The latest grocery share figures from Kantar Worldpanel, published for the 12 weeks ending October 9, show Tesco increasing sales and grabbing market share as well as a boost for premium ranges across the board
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Tesco has increased its sales by 1.3% – marking a return to growth for the UK’s largest retailer for the first time since March 2015, also posting growth well ahead of the overall market, where sales increased by 0.8% on last year. Finally, the beleaguered supermarket grabs back some market share for the first time in five years.
Fraser McKevitt, head of retail and consumer insight at Kantar Worldpanel, says: “Foods including ready meals and produce have been among the fastest growing areas at Tesco, helped by its Farm Brands but also its standard own-label lines. Tesco has attracted a further 228,000 shoppers through its doors to help the grocer grow to a 28.2% share of the market – its first year-on-year market share gain since 2011. Sales growth has been strongest among family shoppers, while improved trading from its larger supermarket and Extra stores has supported this month’s gains.”
With volume growing ahead of value, McKevitt dubs the performance a “volume-led” recovery, and points out that as standard own-label lines are also experiencing sales uplift, it looks as though the retailer is not enduring “too much cannibalisation”.
As growth in the market at large has been recorded at 0.8%, it is higher than in recent months but still slow in historical terms. Could this mean the end of a spell of falling prices that dates back to 2014? Are Brexit-induced signs of inflation on the horizon. McKevitt thinks so: “The two-year era of falling prices is almost certainly coming to an end,” he says. “But not quite yet. The direction of travel is clearly towards rising prices. Our best current estimates suggest that by the end of the year.”
Other retailers winning market share this month include Iceland, Co-op and Waitrose. Iceland increased sales by 6.9% with success across the store, and not just in its core frozen lines, which this period accounted for only 41% of sales. Chilled and ambient grocery sales also grew, as did Iceland’s branded soft drink and frozen ready-meal lines, and market share rose by 0.1 percentage points to 2.1% as a result. Kantar Worldpanel data puts this growth down to the performance of brands in contrast to other retailers where own label has been driving growth. “Price-per-pack increases suggest a subtle move up market and a widening of the retailer’s appeal,” explains McKevitt.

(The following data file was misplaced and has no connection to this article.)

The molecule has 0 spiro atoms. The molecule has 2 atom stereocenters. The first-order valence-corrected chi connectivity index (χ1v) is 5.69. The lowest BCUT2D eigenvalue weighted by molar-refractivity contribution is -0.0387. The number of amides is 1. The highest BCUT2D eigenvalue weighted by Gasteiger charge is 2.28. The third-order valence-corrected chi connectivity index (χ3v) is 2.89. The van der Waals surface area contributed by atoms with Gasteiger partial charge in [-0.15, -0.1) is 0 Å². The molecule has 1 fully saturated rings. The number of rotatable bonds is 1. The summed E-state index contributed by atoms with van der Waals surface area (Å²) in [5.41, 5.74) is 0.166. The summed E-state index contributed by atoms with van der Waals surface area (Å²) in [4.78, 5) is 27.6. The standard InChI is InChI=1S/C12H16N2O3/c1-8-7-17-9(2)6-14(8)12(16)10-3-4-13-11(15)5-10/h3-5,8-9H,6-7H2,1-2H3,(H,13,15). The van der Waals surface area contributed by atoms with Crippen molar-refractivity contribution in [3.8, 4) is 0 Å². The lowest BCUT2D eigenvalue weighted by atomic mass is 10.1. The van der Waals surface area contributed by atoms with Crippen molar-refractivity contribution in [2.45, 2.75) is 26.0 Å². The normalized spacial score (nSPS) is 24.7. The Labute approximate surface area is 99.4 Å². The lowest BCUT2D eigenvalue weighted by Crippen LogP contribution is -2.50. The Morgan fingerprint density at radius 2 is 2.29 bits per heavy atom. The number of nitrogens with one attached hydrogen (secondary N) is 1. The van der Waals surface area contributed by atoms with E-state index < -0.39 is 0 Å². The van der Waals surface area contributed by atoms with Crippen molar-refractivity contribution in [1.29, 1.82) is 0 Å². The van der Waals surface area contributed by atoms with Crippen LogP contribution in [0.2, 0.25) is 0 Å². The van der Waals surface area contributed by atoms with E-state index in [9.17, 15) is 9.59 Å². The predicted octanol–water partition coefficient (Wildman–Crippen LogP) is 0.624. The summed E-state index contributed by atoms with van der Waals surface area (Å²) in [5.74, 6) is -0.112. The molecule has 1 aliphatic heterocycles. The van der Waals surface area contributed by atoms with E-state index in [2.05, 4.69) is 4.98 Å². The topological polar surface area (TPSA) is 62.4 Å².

Co-op recorded its 17th consecutive 12 weeks of growth this period. “Co-op’s sales are up by 3.1% compared to a year ago, taking share up to 6.5% of the market,” says McKevitt. “Consumers are continuing to buy from Co-op stores more frequently with the average shopper now visiting almost twice a week – an 8% increase. The convenience retailer is responding to challenges from the wider market by focusing on its own-label lines, with its re-launched membership card rewarding shoppers who choose Co-op’s own products.”
At Sainsbury’s, sales fell by 0.4%, while Morrisons continues to feel the effects of a smaller store portfolio with sales down by 3%. The re-launch of its The Best range has had a positive impact on its premium own-label sales, which increased by 6%. There was a similar picture at Asda where sales were down by 5.2% – its slowest rate of decline for four months – despite a premium own label sales increase of 8%.
Meanwhile, Waitrose’s figures have been buoyed by September’s half-price event at the retailer with sales growing by 3.5% and contributing to a market share increase of 0.2 percentage points to a total of 5.4%. This has also pushed its level of sales on deal to just behind Tesco’s.
At Aldi sales increased by 11.4% while at Lidl they grew by 8.4%, taking market share up to 6.2% and 4.6% respectively and maintaining the combined market share high of 10.8% which the two retailers achieved last month. McKevitt believes that these retailers’ continued emphasis on premium own-label lines will see further gains leading up to Christmas.
Grocery inflation now stands at -0.8%* for the 12-week period ending October 9. This means shoppers are now paying less for a representative basket of groceries than they did in 2015. This is the 27th consecutive period of grocery price deflation. Falling prices reflect the impact of Aldi and Lidl and the market’s competitive response, as well as deflation in some major categories such as bacon, crisps, poultry and detergents.
McKevitt says: “While the threat of rising prices is on a lot of minds at the moment, we’ve seen the 27th consecutive period of grocery price deflation, albeit at a slower rate. The price of everyday groceries fell by 0.8% compared with a year ago and in contrast to the -1.1% reported last month, with deflation particularly noticeable among pork, crisps and poultry products.”
*This figure is based on over 75,000 identical products compared year-on-year in the proportions purchased by shoppers and therefore represents the most authoritative figure currently available. It is a ‘pure’ inflation measure in that shopping behaviour is held constant between the two comparison periods – shoppers are likely to achieve a lower personal inflation rate if they trade down or seek out more offers.